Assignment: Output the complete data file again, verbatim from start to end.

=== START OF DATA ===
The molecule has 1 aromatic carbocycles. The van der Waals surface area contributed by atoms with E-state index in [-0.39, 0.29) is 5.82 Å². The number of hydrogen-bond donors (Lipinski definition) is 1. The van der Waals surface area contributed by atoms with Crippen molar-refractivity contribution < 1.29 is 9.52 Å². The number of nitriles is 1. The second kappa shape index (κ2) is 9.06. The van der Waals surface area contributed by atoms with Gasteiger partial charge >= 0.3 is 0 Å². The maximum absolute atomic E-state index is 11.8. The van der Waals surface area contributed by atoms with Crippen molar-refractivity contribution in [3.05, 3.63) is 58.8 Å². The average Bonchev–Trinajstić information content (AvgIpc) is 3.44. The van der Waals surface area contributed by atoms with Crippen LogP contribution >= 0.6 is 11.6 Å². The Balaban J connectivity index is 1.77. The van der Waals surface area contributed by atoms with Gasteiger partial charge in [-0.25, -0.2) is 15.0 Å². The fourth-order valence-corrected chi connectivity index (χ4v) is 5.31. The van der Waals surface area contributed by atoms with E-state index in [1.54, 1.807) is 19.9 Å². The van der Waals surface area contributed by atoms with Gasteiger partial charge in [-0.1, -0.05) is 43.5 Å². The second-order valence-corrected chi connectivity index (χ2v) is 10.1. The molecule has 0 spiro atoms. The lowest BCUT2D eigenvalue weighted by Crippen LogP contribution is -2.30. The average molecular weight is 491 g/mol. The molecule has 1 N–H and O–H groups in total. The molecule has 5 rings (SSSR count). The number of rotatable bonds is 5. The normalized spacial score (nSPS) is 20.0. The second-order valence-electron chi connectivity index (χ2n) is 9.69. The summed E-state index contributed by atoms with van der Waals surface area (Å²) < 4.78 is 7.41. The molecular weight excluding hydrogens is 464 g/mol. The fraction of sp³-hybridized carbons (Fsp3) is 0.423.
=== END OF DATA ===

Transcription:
The molecule has 1 aromatic carbocycles. The van der Waals surface area contributed by atoms with E-state index in [-0.39, 0.29) is 5.82 Å². The number of hydrogen-bond donors (Lipinski definition) is 1. The van der Waals surface area contributed by atoms with Crippen molar-refractivity contribution < 1.29 is 9.52 Å². The number of nitriles is 1. The second kappa shape index (κ2) is 9.06. The van der Waals surface area contributed by atoms with Gasteiger partial charge >= 0.3 is 0 Å². The maximum absolute atomic E-state index is 11.8. The van der Waals surface area contributed by atoms with Crippen molar-refractivity contribution in [3.05, 3.63) is 58.8 Å². The average Bonchev–Trinajstić information content (AvgIpc) is 3.44. The van der Waals surface area contributed by atoms with Crippen LogP contribution >= 0.6 is 11.6 Å². The Balaban J connectivity index is 1.77. The van der Waals surface area contributed by atoms with Gasteiger partial charge in [-0.25, -0.2) is 15.0 Å². The fourth-order valence-corrected chi connectivity index (χ4v) is 5.31. The van der Waals surface area contributed by atoms with E-state index in [1.54, 1.807) is 19.9 Å². The van der Waals surface area contributed by atoms with Gasteiger partial charge in [-0.1, -0.05) is 43.5 Å². The second-order valence-corrected chi connectivity index (χ2v) is 10.1. The molecule has 0 spiro atoms. The lowest BCUT2D eigenvalue weighted by Crippen LogP contribution is -2.30. The average molecular weight is 491 g/mol. The molecule has 1 N–H and O–H groups in total. The molecule has 5 rings (SSSR count). The number of rotatable bonds is 5. The normalized spacial score (nSPS) is 20.0. The second-order valence-electron chi connectivity index (χ2n) is 9.69. The summed E-state index contributed by atoms with van der Waals surface area (Å²) < 4.78 is 7.41. The molecular weight excluding hydrogens is 464 g/mol. The fraction of sp³-hybridized carbons (Fsp3) is 0.423.